From the beginning to the end on Big Bend Peak

Big Bend Peak

A great scrambling viewpoint for the Columbia Icefields.

Above: From the beginning to the end on Big Bend Peak

Activities Scrambling & Hiking Region Icefields Parkway (North), Banff National Park

August 24, 2013 / minute read( words)

Unofficially named for the gigantic switchback in the Icefields Parkway near the base of the mountain, Big Bend Peak is a reasonably easy scramble that offers big views of the Columbia Icefields region. Part of a cluster of peaks surrounding Mt. Saskatchewan, one can easily see (weather permitting) dozens of glaciers and giants such as Mt. Bryce, Mt. Columbia, and the heavily glaciated south face of Mt. Andromeda.

As part of my first weekend as an official trip leader for the Edmonton Hikers Group, our group (Aneika, Charlotte, Fabrizio, Kevin, Pierre and myself) encountered increasingly variable weather during our ascent and a dense cloud layer to the west upon reaching the summit. Despite those minor setbacks, it was still an excellent day.



An ascent of Big Bend Peak begins with a quick hike along the Saskatchewan Glacier access trail. To find this trailhead from the north, follow the Icefields Parkway south for 16km from the Icefields Centre to the precipitous drop down the “Big Bend” and look for a small parking area with a bridge (on the right) once you've rounded the big turn at the bottom. If coming from the south (it's 33km north of Saskatchewan River Crossing) I guarantee you'll miss this parking area as it's very well hidden from that direction. If coming from the south, use the large pullout area on the bottom loop of the “Big Bend” to turn around and then look for it on your right.

Download GPS Data: Google Earth (.kmz) / Garmin GPS (.gpx)

Although the route was recorded with a GPS unit, this data should only be used as a SECONDARY navigation tool.

From the parking area, the route crosses the bridge and then turns onto a well-used trail several metres further on the right (west). Interestingly the Saskatchewan River completely disappears into an incredibly deep gorge right next to this bridge (don't fall in!). Note that although there is a trail right next to this gorge that continues along the river bed, the main trail is a few metres higher on the top of the bank and is easier to follow.

From there follow the trail along the river and then diagonally (on a northwest heading) across a large field (there were a few cairns along the way) towards a very good trail that leads into (and through) the forest. Nearing the end of the trail you'll reach a huge open slope where the big elevation gain of the day begins.

The Valley Glows in Mid-Morning Light
The Valley Glows in Mid-Morning Light

As seen in image #5, this slope presents two potential routes: the left line's steep but reasonably easy, while the right line's considerably looser and steeper (I'm told it nears 40° at points), but more direct. Due to the experience level of the group and our lack of helmets, we took the easier line.

Regardless of which line you take, the route from the top of the ridge follows game trails to the right (northwest). Follow these trails in that direction until the forest above looks to have thinned out considerably and then easily bushwhack your way to the open meadows and a pleasing hike to the base of Big Bend's pyramidal false summit.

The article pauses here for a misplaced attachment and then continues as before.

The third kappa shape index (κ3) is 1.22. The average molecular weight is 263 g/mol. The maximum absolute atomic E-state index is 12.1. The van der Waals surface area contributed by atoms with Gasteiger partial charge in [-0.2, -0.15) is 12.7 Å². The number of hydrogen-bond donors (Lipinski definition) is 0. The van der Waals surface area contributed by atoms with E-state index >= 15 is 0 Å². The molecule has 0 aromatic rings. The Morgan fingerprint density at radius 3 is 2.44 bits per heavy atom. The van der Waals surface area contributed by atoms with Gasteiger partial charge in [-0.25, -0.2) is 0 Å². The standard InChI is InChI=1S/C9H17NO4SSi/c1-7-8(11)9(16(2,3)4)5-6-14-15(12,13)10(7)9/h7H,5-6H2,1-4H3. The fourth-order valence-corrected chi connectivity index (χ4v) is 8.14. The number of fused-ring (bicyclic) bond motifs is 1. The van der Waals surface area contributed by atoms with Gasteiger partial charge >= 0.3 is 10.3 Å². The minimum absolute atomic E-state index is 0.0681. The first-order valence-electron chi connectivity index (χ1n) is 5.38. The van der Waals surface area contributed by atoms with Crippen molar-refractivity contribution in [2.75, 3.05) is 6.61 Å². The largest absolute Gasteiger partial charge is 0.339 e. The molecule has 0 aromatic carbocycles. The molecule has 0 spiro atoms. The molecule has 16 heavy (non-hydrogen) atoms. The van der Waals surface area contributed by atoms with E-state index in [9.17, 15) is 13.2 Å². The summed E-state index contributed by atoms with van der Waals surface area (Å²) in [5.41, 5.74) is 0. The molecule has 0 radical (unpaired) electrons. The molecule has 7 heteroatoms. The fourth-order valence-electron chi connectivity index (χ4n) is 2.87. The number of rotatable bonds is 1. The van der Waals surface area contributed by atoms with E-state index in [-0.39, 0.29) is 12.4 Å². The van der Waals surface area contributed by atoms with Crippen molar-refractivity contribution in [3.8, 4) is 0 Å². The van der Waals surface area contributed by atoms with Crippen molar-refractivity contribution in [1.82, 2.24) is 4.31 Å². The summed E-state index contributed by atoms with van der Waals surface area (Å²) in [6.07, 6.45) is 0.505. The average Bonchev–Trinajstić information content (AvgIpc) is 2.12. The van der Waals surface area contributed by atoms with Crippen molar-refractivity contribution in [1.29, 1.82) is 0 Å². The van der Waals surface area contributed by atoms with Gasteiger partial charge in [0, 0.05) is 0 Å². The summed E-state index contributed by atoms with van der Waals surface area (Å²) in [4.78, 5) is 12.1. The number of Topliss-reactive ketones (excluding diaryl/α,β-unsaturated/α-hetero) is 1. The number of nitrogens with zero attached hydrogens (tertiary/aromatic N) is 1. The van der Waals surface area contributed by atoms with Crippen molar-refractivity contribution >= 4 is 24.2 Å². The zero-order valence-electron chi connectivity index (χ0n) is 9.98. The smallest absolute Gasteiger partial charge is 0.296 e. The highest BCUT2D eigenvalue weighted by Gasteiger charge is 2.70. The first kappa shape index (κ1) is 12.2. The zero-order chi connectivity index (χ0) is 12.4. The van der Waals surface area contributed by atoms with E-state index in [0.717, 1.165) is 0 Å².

After gaining the first ridge via easy scree slopes we began to contour around the mountain on the climber's left until we had a direct line to ascend that wouldn't require us to break through an obvious cliff band half way up. Unfortunately, this line proved to be treadmill scree all the way to within a few metres of the false summit, but aside from the workout, the line presented no technical difficulties.

It may be worthwhile to contour further to the climber's left on that lower ridge and then ascend towards the col between the false and true summits. This is likely to be the same terrible scree, but there should at least be less of it to ascend at that point. However, if you do this, be sure to backtrack along the higher ridge to the false summit as it's a great vantage point in its own right. I'd also recommend descending from the false summit for a great (and superfast) scree run to the bottom.

The Expansive Western Summit View
The Expansive Western Summit View

The trek from the false summit to the true summit is nothing more than a ridgewalk on reasonably solid shale. Despite the appearance of a few hands-on climbing/downclimbing spots, we found that each of these could easily be bypassed on the climber's left (south) side of the ridge.

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We soon found ourselves on the summit of Big Bend Peak with great views in most directions, but stymied by thick clouds from seeing Mt. Bryce and Mt. Columbia to the west. Returning along our ascent route we would get rained on a few times, but compensated with multiple rainbows. After safely reaching the trailhead with all of the group, we headed south to celebrate with some much-deserved ice cream from the shop at Saskatchewan River Crossing.

Further Reading

I originally learned of Big Bend Peak and its ascent route thanks to Andrew Nugara's Snowshoeing in the Canadian Rockies (page 296), which also suggests a number of other summer scrambling/winter snowshoeing destinations around Mt. Saskatchewan. In reference to that book, it's worth noting that the upper slopes of Big Bend Peak (particularly around the false summit) can present some significant avalanche risk. Prepare accordingly if you're headed there for a winter ascent.

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